PsA Progression Seems Not to Trigger Drug Change

January 29, 2015

An increase in the number of joints affected by psoriatic arthritis doesn't usually lead to changes in TNF blocker treatment, this retrospective study shows. But changes in discontinuation over time and by gender are puzzling.

Iannone F, Lopriore S, Bucci R, et al., Two-year survival rates of anti-TNF-α therapy in psoriatic arthritis (PsA) patients with either polyarticular or oligoarticular PsA. Scand J Rheumatol. 2015;44:1-8

A majority of patients with psoriatic arthritis (PsA) keep on taking their first tumor necrosis factor alpha (TNFα) blocker for up to 2 years. Overall “drug survival” is not significantly different between patients with poly-articular or oligo-articular forms of the disease, say these Italian researchers.

The longitudinal registry study of 328 PsA patients prescribed their first TNFα blocker at outpatient rheumatology clinics-etanercept (Enbrel), adalimumab (Humira), or infliximab (Remicade)-was designed to assess whether discontinuation of these drugs increases as disease (presumably) progresses from one to many joints.

In the study, the poly-PsA subgroup is defined by involvement of 5 or more joints and higher disease activity scores in 28 joints (DAS28>3.2).

Etanercept had better continuation rates compared to infliximab and adalimumab among 213 poly-PsA patients (68.3%, 58.2%, and 51.9%, respectively). But there were no major differences among the 115 oligo-PsA patients, suggesting that TNF drugs may perform differently in different patient subgroups.

Among oligo-PsA patients, etanercept had the best continuation rates (79.2%), but the differences between theother two TNF blockers were not statistically significant (70.9% for etanercept and 62.2% for adalimumab).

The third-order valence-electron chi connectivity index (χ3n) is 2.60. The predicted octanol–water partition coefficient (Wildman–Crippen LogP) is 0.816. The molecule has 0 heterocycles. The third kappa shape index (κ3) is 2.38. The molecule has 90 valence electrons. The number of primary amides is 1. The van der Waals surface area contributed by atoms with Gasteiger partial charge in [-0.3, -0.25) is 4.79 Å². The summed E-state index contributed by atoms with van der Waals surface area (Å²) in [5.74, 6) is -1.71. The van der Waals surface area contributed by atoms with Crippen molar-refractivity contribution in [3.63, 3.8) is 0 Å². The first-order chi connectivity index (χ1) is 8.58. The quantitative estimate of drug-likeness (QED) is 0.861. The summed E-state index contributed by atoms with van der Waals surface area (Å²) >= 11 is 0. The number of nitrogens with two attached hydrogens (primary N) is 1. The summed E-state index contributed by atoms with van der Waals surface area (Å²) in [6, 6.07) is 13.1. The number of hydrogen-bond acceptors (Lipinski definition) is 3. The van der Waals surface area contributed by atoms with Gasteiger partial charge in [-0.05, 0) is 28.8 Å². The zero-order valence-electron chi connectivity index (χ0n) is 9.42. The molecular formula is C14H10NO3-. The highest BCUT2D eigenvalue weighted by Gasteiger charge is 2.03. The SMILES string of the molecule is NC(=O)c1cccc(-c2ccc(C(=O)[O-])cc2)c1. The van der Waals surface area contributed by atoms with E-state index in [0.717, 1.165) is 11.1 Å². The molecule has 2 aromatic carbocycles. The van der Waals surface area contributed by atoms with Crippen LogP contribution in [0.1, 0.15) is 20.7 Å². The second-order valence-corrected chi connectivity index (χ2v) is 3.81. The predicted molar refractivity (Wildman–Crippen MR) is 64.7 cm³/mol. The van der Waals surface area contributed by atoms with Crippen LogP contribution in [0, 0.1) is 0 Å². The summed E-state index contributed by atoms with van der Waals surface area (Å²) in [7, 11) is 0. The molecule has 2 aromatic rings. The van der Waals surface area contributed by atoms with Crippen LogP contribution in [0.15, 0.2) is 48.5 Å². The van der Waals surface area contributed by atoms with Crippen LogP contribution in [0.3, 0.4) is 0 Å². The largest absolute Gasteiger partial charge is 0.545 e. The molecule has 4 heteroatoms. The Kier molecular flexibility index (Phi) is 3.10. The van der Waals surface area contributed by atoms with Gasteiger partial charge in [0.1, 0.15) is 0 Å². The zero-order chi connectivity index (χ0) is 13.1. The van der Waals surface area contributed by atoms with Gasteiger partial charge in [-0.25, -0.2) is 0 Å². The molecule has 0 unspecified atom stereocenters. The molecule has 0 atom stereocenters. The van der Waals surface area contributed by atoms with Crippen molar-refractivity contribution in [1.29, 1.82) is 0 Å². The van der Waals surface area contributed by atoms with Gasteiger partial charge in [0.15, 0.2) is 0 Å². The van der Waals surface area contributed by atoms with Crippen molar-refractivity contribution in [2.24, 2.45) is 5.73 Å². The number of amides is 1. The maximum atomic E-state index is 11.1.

Overall, around a third of the patients discontinued treatment after 2 years during the follow-up period between 2003 and 2011.

Interestingly, drug continuation rates differed between two specific time periods,  2003-2008 and 2009-2011. More than 76% of the 213 poly-PsA patients stayed on TNF therapy during the earlier period, but only 51.1% in the later period. The reasons for this are unclear, as there were no obvious differences in outcomes or adverse events. But the authors note a trend toward greater drug discontinuation rates in recent years.

They also observe that female gender was a positive predictor of discontinuation among oligo-PsA patients. More than half (61%) of these subjects were women in their late 40s.  Women were more likely to have quit therapy during the earlier time period but the reasons for this are also unclear.

Clinical responses, a secondary outcome, differed somewhat between the groups. 'Good' responses, in terms of European League Against Rheumatism (EULAR) criteria, were more frequent for etanercept or infliximab among the poly-PSA patients after 12 months. But after 2 years there were no differences in disease activity (DAS28<2.6) or in functional disability in this group.

Among patients with oligo-PsA,more achieved a EULAR good response with infliximab and DAS28 remission with infliximab or etanercept.

Larger studies that allow for more accurate analysis of subgroups could help to improve disease management, the authors say.